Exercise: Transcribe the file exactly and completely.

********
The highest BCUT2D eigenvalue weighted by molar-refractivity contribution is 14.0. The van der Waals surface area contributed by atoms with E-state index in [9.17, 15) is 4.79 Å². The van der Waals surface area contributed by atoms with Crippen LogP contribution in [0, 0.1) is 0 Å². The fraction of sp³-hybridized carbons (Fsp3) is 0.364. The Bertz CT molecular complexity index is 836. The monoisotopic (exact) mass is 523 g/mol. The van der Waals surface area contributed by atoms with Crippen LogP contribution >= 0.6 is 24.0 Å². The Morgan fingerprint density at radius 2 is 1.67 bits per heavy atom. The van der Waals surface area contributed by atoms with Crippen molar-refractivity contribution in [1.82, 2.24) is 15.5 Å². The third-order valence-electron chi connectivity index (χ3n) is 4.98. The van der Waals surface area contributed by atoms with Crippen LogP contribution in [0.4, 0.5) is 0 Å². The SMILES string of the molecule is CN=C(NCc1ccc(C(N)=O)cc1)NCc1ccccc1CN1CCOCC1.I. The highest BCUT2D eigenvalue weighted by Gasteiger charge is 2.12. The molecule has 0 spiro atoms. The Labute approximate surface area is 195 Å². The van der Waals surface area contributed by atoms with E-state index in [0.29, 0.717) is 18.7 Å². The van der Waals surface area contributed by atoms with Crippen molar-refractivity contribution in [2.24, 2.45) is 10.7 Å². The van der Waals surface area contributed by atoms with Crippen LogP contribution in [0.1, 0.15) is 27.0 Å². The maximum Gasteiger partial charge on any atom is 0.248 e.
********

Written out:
The highest BCUT2D eigenvalue weighted by molar-refractivity contribution is 14.0. The van der Waals surface area contributed by atoms with E-state index in [9.17, 15) is 4.79 Å². The van der Waals surface area contributed by atoms with Crippen LogP contribution in [0, 0.1) is 0 Å². The fraction of sp³-hybridized carbons (Fsp3) is 0.364. The Bertz CT molecular complexity index is 836. The monoisotopic (exact) mass is 523 g/mol. The van der Waals surface area contributed by atoms with Crippen LogP contribution >= 0.6 is 24.0 Å². The Morgan fingerprint density at radius 2 is 1.67 bits per heavy atom. The van der Waals surface area contributed by atoms with Crippen molar-refractivity contribution in [1.82, 2.24) is 15.5 Å². The third-order valence-electron chi connectivity index (χ3n) is 4.98. The van der Waals surface area contributed by atoms with Crippen LogP contribution in [0.4, 0.5) is 0 Å². The SMILES string of the molecule is CN=C(NCc1ccc(C(N)=O)cc1)NCc1ccccc1CN1CCOCC1.I. The highest BCUT2D eigenvalue weighted by Gasteiger charge is 2.12. The molecule has 0 spiro atoms. The Labute approximate surface area is 195 Å². The van der Waals surface area contributed by atoms with E-state index in [0.29, 0.717) is 18.7 Å². The van der Waals surface area contributed by atoms with Crippen molar-refractivity contribution in [2.24, 2.45) is 10.7 Å². The van der Waals surface area contributed by atoms with Crippen LogP contribution in [0.1, 0.15) is 27.0 Å². The maximum Gasteiger partial charge on any atom is 0.248 e.